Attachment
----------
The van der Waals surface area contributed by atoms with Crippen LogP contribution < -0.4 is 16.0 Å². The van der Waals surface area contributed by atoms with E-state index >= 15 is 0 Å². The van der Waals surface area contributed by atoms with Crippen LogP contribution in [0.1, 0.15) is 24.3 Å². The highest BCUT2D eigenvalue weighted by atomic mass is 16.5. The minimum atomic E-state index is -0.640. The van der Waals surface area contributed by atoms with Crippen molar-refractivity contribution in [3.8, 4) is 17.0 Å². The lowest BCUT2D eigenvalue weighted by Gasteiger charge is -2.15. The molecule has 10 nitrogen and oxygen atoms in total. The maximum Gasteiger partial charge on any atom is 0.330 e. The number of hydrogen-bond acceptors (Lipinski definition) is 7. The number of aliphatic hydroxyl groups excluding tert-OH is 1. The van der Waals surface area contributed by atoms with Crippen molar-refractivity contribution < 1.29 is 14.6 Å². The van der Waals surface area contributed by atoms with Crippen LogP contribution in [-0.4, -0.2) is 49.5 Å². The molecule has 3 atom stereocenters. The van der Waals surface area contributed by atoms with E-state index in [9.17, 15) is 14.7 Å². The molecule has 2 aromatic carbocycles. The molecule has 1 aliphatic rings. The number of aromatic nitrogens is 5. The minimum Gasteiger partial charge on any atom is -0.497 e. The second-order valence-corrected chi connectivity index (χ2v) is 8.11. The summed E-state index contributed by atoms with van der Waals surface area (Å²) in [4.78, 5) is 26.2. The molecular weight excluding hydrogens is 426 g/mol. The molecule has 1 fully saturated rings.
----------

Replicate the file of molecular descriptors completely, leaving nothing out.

The van der Waals surface area contributed by atoms with Crippen LogP contribution < -0.4 is 16.0 Å². The van der Waals surface area contributed by atoms with E-state index >= 15 is 0 Å². The van der Waals surface area contributed by atoms with Crippen LogP contribution in [0.1, 0.15) is 24.3 Å². The highest BCUT2D eigenvalue weighted by atomic mass is 16.5. The minimum atomic E-state index is -0.640. The van der Waals surface area contributed by atoms with Crippen molar-refractivity contribution in [3.8, 4) is 17.0 Å². The lowest BCUT2D eigenvalue weighted by Gasteiger charge is -2.15. The molecule has 10 nitrogen and oxygen atoms in total. The maximum Gasteiger partial charge on any atom is 0.330 e. The number of hydrogen-bond acceptors (Lipinski definition) is 7. The number of aliphatic hydroxyl groups excluding tert-OH is 1. The van der Waals surface area contributed by atoms with Crippen molar-refractivity contribution < 1.29 is 14.6 Å². The van der Waals surface area contributed by atoms with Crippen LogP contribution in [-0.4, -0.2) is 49.5 Å². The molecule has 3 atom stereocenters. The van der Waals surface area contributed by atoms with E-state index in [9.17, 15) is 14.7 Å². The molecule has 2 aromatic carbocycles. The molecule has 1 aliphatic rings. The number of aromatic nitrogens is 5. The minimum Gasteiger partial charge on any atom is -0.497 e. The second-order valence-corrected chi connectivity index (χ2v) is 8.11. The summed E-state index contributed by atoms with van der Waals surface area (Å²) in [4.78, 5) is 26.2. The molecular weight excluding hydrogens is 426 g/mol. The molecule has 1 fully saturated rings.